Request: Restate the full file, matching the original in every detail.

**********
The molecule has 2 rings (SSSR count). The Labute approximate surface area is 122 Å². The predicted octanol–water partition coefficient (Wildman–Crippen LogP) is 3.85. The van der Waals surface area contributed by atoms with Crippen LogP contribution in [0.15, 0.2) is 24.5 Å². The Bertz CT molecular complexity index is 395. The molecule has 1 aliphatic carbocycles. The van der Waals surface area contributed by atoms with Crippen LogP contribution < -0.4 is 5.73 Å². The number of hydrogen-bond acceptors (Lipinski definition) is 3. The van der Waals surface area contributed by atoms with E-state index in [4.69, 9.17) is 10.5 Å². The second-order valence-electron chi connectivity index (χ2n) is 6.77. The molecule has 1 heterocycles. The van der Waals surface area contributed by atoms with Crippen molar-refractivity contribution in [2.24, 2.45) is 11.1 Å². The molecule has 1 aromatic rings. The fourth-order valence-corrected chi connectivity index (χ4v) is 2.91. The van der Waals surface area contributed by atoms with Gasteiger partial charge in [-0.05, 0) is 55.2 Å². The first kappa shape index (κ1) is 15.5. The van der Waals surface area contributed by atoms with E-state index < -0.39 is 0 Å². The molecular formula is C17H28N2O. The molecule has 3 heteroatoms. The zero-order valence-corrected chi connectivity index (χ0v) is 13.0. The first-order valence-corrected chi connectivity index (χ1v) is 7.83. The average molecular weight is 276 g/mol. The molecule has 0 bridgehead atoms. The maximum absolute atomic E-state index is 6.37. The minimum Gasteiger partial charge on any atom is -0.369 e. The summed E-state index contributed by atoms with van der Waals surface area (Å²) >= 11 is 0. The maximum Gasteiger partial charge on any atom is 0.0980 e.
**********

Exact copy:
The molecule has 2 rings (SSSR count). The Labute approximate surface area is 122 Å². The predicted octanol–water partition coefficient (Wildman–Crippen LogP) is 3.85. The van der Waals surface area contributed by atoms with Crippen LogP contribution in [0.15, 0.2) is 24.5 Å². The Bertz CT molecular complexity index is 395. The molecule has 1 aliphatic carbocycles. The van der Waals surface area contributed by atoms with Crippen LogP contribution < -0.4 is 5.73 Å². The number of hydrogen-bond acceptors (Lipinski definition) is 3. The van der Waals surface area contributed by atoms with E-state index in [4.69, 9.17) is 10.5 Å². The second-order valence-electron chi connectivity index (χ2n) is 6.77. The molecule has 1 heterocycles. The van der Waals surface area contributed by atoms with Crippen molar-refractivity contribution in [2.24, 2.45) is 11.1 Å². The molecule has 1 aromatic rings. The fourth-order valence-corrected chi connectivity index (χ4v) is 2.91. The van der Waals surface area contributed by atoms with Gasteiger partial charge in [-0.05, 0) is 55.2 Å². The first kappa shape index (κ1) is 15.5. The van der Waals surface area contributed by atoms with E-state index < -0.39 is 0 Å². The molecular formula is C17H28N2O. The molecule has 3 heteroatoms. The zero-order valence-corrected chi connectivity index (χ0v) is 13.0. The first-order valence-corrected chi connectivity index (χ1v) is 7.83. The average molecular weight is 276 g/mol. The molecule has 0 bridgehead atoms. The maximum absolute atomic E-state index is 6.37. The minimum Gasteiger partial charge on any atom is -0.369 e. The summed E-state index contributed by atoms with van der Waals surface area (Å²) >= 11 is 0. The maximum Gasteiger partial charge on any atom is 0.0980 e.